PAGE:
Why Ola’s Ban In Bangalore Might Not Cause Any Disruption At All

Last night, Karnataka’s transport department sent out a bit of a shocker — it announced that it had banned Ola for six months. Ola had been running bike taxis in Bangalore even though they were illegal, and after several warnings, the transport department decided to suspend Ola’s aggregator license altogether. This meant that Ola would not only be not able to run its bikes in the state, but its cabs and autos were banned as well.

The notice was met with amazement — thousands of people use Ola for their everyday commutes in Bangalore, and people wondered how they’d get around.  Then there were others who wondered what would happen to Ola’s many driver partners, and how their livelihoods would be affected. But if Ola were to be truly banned for six months — it’s possible it will try to negotiate a less heavy fine — it still isn’t likely to cause as much disruption as many people expect.

ola bangalore ban impact

Ola doesn’t have any employees. Its millions of driver partners work for it on a per gig basis, with their own timings and schedules. This structure helped Ola grow quickly — it didn’t have to do rigorous checks while hiring people, or keep tabs on them, or pay them benefits like insurance. But this structure also makes Ola very dispensable, as long as there’s another cab aggregator around.

If Ola were to hypothetically shut down tomorrow, its driver partners could simply move to Uber, and continue driving as before. Most drivers in India are signed on to both Uber and Ola, and they’d simply have to switch on their Uber apps instead of their Ola apps. Those drivers that aren’t on Uber can quickly get on the platform as well, given how Uber is a platform too, and doesn’t need a long-drawn selection procedure to get drivers on board. Ola’s customers, too, could simply download the Uber app, and continue hailing cabs as before. The demand for cabs and the supply of drivers could — as long as Uber’s servers have the bandwidth to support it — seamlessly move on to Uber.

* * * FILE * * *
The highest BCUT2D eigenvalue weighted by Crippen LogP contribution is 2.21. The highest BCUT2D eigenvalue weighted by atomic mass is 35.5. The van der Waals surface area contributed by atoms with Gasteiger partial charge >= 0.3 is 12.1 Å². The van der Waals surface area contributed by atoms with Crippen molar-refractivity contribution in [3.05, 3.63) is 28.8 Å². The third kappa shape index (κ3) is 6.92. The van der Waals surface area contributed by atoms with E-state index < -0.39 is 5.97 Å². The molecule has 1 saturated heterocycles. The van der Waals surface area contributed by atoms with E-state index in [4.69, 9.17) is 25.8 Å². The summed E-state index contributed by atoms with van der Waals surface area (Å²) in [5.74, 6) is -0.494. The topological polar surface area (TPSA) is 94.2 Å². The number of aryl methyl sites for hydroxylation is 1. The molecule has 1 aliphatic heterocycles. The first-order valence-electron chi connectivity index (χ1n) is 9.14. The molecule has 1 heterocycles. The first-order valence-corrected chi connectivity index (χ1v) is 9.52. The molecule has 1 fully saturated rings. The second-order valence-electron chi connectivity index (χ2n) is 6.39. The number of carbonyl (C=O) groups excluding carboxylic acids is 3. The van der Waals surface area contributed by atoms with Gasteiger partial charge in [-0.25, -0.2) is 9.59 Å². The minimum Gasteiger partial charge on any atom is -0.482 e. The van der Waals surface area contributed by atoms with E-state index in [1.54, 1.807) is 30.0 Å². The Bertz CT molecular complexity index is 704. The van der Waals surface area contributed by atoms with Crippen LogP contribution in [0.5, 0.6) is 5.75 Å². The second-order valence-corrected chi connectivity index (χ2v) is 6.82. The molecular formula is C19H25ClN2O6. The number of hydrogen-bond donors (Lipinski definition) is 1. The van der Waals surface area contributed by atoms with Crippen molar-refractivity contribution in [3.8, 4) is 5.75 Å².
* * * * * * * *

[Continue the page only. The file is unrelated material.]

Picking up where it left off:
In fact, having a single aggregator should, in principle, make Uber’s operations more efficient. If both Uber and Ola’s cabs are on a single platform, it could dramatically improve the experience for both riders and drivers. With twice many cabs and twice many customers in the picture, Uber would be able to better match customers and drivers. A customer would always get the nearest cab, regardless whether it was an Uber or Ola, and with more customers and drivers on the platform, there could be better routes for shared cabs as well. 

But having a single cab operator won’t necessarily work very well in the long run.  Both Uber and Ola currently keep their fares low to undercut each other. With only one company in the fray, it would likely be free to raise prices as it wishes. Service could also ultimately suffer, given how there would be no competition to guard against.

However, as long as two operators are in the picture, thanks to the nature of the business models that they run, Ola and Uber are both quite replaceable. A few decades ago, this wouldn’t have been possible — if two companies produce cement, one can’t immediately pick up the slack if the other goes out of business. But the very model that allowed both Uber and Ola to become billion-dollar companies is also the reason why they could both be replaced by each other without causing much disruption at all. And this should be enough reason for Ola to act quickly and get back on Bangalore’s streets, before Uber can swoop in and steal away its market.